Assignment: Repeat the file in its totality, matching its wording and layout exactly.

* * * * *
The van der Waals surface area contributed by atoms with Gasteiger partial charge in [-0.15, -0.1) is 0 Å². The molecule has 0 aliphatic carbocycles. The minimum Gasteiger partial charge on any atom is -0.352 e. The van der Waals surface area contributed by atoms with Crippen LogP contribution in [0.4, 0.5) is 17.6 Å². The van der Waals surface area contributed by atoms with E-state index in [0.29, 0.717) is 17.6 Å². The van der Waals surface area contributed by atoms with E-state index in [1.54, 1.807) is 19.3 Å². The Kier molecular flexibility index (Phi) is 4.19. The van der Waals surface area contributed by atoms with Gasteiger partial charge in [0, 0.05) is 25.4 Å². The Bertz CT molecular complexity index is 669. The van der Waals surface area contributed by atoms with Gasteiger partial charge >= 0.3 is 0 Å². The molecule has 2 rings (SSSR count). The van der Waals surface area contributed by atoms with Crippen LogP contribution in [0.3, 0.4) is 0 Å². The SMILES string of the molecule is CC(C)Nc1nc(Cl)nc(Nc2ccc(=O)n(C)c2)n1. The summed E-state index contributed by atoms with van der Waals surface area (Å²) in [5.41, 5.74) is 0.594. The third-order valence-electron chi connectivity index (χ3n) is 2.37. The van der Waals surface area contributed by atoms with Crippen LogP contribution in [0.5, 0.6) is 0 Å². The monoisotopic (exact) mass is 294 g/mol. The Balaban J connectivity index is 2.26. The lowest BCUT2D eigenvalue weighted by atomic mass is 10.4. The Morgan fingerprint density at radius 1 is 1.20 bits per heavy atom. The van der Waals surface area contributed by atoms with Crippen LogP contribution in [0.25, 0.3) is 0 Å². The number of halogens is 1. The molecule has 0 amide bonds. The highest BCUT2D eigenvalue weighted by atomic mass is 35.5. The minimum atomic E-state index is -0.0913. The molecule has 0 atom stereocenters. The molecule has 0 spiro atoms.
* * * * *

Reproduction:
The van der Waals surface area contributed by atoms with Gasteiger partial charge in [-0.15, -0.1) is 0 Å². The molecule has 0 aliphatic carbocycles. The minimum Gasteiger partial charge on any atom is -0.352 e. The van der Waals surface area contributed by atoms with Crippen LogP contribution in [0.4, 0.5) is 17.6 Å². The van der Waals surface area contributed by atoms with E-state index in [0.29, 0.717) is 17.6 Å². The van der Waals surface area contributed by atoms with E-state index in [1.54, 1.807) is 19.3 Å². The Kier molecular flexibility index (Phi) is 4.19. The van der Waals surface area contributed by atoms with Gasteiger partial charge in [0, 0.05) is 25.4 Å². The Bertz CT molecular complexity index is 669. The van der Waals surface area contributed by atoms with Gasteiger partial charge >= 0.3 is 0 Å². The molecule has 2 rings (SSSR count). The van der Waals surface area contributed by atoms with Crippen LogP contribution in [0.3, 0.4) is 0 Å². The SMILES string of the molecule is CC(C)Nc1nc(Cl)nc(Nc2ccc(=O)n(C)c2)n1. The summed E-state index contributed by atoms with van der Waals surface area (Å²) in [5.41, 5.74) is 0.594. The third-order valence-electron chi connectivity index (χ3n) is 2.37. The van der Waals surface area contributed by atoms with Crippen LogP contribution in [0.5, 0.6) is 0 Å². The monoisotopic (exact) mass is 294 g/mol. The Balaban J connectivity index is 2.26. The lowest BCUT2D eigenvalue weighted by atomic mass is 10.4. The Morgan fingerprint density at radius 1 is 1.20 bits per heavy atom. The van der Waals surface area contributed by atoms with Crippen LogP contribution in [0.25, 0.3) is 0 Å². The number of halogens is 1. The molecule has 0 amide bonds. The highest BCUT2D eigenvalue weighted by atomic mass is 35.5. The minimum atomic E-state index is -0.0913. The molecule has 0 atom stereocenters. The molecule has 0 spiro atoms.